A Public Domain of Mars

Among other things, for me 2012 was a window into the early days of science fiction. A trailer for Disney’s very expensive box-office blunder John Carter set me looking for source material: it was clear there was more the audience was supposed to recognize! As I have always been a read-the-book-before-the-movie type, I was pleased to discover that John Carter and his eleven documented adventures upon Barsoom were not only fairly simply to find, but also public domain works! I managed to find a way to read A Princess of Mars for free, and became fascinated with the fantastical retro-future Edgar Rice Burroughs developed a hundred years ago (literally – the first serial in what became the first book was released in February 1912). The book was clearly an early form of pulp novel, and deeply problematic to the modern reader on many thematic levels. But it was so outlandish I couldn’t help but love it.

My experience with A Princess of Mars (and subsequently The Gods of Mars and Warlord of Mars) brought Burroughs himself further onto my radar. Before John Carter, I had mostly dismissed Burroughs as the creator of Tarzan, many of whose books had gotten my mother into trouble at school. Upon finishing the first Barsoom novel (so called for the native Martians’ (single) word (across many races) for their home planet), I did some digging and found out what many older SF/F fans (especially the men, I suspect) will already know: Burroughs has an extensive bibliography of scifi novels, beginning with A Princess of Mars and not letting up until his death (and with the Tarzan series, not even then). I had never really classified Tarzan as scifi, rather lumping it generally under pulp/adventure, but looking at the other series Burroughs created (including Pellucidar, a hollow-earth series reminiscent of Verne’s Journey to the Center of the Earth (which is also in the public domain)) it’s clear that science fiction (or science fantasy, or even the dreaded “speculative fiction”) was his definite M.O..

Basically, the trainwreck effect has caused me to become the only fan I personally know of a slightly terrible hundred-year-old series of pulp novels. What it also has done is made me think about public domain. Disney was obviously interested in exploiting the centennial of Barsoom with the film (of which I attended my local midnight showing, of course), and in response Edgar Rice Burroughs, Inc (did you know he was the first writer to incorporate himself?) trademarked phrases like “A Princess of Mars,” “John Carter of Mars,” etc, despite their being public domain and thus not trademark-able under the USSC’s Dastar Corp v Twentieth Century Fox Corp decision. This couldn’t and didn’t stop Disney from making their film (and, for modern sensibilities, improving the source materials substantially) and using precisely whatever terms they wanted, which, as it turned out, eschewed the word “princess” as is now Disney’s habit.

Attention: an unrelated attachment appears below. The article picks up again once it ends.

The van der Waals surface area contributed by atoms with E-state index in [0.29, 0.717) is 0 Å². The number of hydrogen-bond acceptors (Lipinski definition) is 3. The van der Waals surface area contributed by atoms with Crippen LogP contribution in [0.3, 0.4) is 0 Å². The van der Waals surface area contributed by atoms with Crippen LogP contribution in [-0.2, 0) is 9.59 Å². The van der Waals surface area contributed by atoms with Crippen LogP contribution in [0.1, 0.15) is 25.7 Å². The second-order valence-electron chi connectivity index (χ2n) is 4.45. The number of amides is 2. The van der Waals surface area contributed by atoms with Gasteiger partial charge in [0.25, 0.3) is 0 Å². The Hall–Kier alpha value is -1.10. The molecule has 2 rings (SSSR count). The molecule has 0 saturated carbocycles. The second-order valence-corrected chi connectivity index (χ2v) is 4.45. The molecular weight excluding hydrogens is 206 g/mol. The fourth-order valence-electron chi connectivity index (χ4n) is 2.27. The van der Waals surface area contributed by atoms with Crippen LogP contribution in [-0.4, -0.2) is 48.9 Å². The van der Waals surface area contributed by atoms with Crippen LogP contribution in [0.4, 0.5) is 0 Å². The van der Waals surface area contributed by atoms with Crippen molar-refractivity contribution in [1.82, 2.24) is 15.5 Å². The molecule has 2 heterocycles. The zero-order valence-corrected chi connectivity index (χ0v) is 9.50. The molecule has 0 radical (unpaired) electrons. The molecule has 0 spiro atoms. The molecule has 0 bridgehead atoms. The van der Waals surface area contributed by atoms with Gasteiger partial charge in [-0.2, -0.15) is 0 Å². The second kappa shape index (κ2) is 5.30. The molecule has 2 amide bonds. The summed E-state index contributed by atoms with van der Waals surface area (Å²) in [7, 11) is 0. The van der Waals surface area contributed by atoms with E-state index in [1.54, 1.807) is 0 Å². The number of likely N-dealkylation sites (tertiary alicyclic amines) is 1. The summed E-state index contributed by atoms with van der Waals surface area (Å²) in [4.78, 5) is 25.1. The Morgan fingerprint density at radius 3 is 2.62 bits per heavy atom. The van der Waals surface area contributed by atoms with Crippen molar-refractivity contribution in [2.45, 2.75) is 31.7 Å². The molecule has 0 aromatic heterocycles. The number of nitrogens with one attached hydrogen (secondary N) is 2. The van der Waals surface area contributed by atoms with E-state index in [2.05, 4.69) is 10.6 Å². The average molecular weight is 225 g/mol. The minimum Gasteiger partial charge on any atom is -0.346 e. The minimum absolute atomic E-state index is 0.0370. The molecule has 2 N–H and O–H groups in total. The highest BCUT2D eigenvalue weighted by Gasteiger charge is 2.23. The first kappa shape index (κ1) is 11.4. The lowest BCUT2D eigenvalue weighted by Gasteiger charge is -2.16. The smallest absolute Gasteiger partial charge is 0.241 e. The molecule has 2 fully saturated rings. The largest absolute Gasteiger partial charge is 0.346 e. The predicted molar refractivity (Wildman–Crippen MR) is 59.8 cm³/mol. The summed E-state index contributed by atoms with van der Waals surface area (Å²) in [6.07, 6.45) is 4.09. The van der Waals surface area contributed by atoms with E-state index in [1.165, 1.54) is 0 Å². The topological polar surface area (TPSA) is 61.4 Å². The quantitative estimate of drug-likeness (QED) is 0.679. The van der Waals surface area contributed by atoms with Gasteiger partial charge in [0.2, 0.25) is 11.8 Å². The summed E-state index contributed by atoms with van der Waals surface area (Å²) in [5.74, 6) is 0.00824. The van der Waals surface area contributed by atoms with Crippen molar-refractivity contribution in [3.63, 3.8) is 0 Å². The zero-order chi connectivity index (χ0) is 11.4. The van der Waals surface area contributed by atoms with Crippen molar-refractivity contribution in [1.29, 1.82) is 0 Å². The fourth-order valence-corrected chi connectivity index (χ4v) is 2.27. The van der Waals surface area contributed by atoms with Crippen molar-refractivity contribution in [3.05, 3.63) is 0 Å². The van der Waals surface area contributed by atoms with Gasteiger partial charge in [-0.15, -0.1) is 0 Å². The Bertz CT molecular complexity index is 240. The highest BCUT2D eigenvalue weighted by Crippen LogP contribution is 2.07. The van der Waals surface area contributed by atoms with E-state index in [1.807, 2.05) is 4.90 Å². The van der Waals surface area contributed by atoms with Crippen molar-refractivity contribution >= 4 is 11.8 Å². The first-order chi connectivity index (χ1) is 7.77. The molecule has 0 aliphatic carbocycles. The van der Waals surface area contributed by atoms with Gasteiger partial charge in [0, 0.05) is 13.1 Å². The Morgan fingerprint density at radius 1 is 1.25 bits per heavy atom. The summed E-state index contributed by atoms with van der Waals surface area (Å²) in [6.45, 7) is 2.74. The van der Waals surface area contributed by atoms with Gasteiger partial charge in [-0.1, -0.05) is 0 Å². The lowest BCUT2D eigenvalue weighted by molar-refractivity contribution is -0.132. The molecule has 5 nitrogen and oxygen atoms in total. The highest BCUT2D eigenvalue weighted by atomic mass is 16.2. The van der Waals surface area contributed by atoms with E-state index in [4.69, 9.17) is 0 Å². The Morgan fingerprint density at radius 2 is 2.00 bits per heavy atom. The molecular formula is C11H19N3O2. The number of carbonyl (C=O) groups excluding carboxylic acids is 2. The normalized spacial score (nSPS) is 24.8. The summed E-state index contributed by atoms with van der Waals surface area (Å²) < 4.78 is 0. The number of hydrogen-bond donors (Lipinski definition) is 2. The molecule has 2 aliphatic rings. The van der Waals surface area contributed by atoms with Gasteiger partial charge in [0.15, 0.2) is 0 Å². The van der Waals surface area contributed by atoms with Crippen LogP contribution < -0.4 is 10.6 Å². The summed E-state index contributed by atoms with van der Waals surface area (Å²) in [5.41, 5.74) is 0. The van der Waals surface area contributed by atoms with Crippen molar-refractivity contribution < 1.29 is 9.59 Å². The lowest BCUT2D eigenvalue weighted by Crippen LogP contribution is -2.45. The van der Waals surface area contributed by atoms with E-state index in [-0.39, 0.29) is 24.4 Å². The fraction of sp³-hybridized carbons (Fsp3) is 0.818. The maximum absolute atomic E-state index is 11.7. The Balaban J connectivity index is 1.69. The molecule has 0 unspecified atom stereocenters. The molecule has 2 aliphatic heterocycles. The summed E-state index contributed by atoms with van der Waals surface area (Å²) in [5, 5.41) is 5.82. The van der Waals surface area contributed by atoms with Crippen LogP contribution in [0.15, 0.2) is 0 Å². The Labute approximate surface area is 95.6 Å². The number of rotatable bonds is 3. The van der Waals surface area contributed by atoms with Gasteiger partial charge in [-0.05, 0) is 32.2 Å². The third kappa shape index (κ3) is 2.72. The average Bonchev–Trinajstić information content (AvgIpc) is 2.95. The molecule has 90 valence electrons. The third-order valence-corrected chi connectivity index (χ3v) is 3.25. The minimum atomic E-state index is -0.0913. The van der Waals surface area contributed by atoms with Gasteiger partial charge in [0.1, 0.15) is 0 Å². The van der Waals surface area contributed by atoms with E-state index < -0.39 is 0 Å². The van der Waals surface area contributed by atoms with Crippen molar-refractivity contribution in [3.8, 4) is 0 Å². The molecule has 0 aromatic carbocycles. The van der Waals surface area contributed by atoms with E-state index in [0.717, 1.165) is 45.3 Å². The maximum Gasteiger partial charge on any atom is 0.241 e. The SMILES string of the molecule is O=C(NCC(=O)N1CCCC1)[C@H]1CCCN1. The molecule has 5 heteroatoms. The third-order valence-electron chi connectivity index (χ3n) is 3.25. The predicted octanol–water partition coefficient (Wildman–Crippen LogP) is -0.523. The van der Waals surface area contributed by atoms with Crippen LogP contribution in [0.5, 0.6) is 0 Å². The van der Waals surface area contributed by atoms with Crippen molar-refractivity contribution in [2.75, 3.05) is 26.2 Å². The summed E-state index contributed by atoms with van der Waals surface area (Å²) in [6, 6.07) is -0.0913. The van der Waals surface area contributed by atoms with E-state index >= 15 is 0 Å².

Obviously a more famous example of public domain exploitation is the sudden explosion of Sherlock Holmes all over everyone. We’ve got movies, we’ve got TV series, we’ve got different TV series, and people coming out of the woodwork claiming they’ve been fans all along (some of them probably even have). The idea that anyone can do whatever they like with Sherlock Holmes simultaneously makes the property extremely tempting and oversaturated, especially with something as iconic as the Holmes stories – the ultimate “safe bet.”

Disney has been playing public domain both ends against the middle since the 1930’s, banking on adaptations of public domain properties while also seeking to prevent any of their adaptations or other properties ever entering the public domain. As we reach the point of semantic overload and the term “public domain” ceases to mean anything when we see it, my point is that this year, mostly due to John Carter, I have found it interesting to condsider the uses, abuses, and exploitations of public domain works, famous and obscure, by all kinds of media. Sometimes it’s as simple as counting the commercials this fall and winter using Little Red Riding Hood imagery. Sometimes it’s like what happened to me with John Carter. It also makes me think a lot about copyright and its implications for adaptive and transformative works that would be perfectly legal were works in the public domain, but aren’t yet. Having a time limit on when a work becomes art sits funny with me, but there has also been quite a lot of wailing and gnashing of teeth in the past few years about fanfiction and fan works generally as the posterchild for this sort of thing. Even authors and artists are divided – popular and iconic examples include Marion Zimmer Bradley’s famously pro-fanfic stance (minus her legal need to step away from helping with it) and George RR Martin’s equating fanfic to one’s children being raped (to be fair, I don’t accurately remember if the quote was his or if he was simply agreeing with someone else who had said that).

These next couple of decades are going to be fascinating as we try to legislate the ever-changing face of information and consumption. There must be thousands if not millions of public domain works I didn’t mention – are there any you want to see adapted? Are there any you hope no one ever finds? Let us know in the comments!

– Nissa


1 Comment

Filed under Fantasy, Movies, SciFi, YA

One response to “A Public Domain of Mars

  1. Your style is very unique compared to other people I’ve read stuff from. Many thanks for posting when you’ve got the opportunity,
    Guess I’ll just book mark this page.

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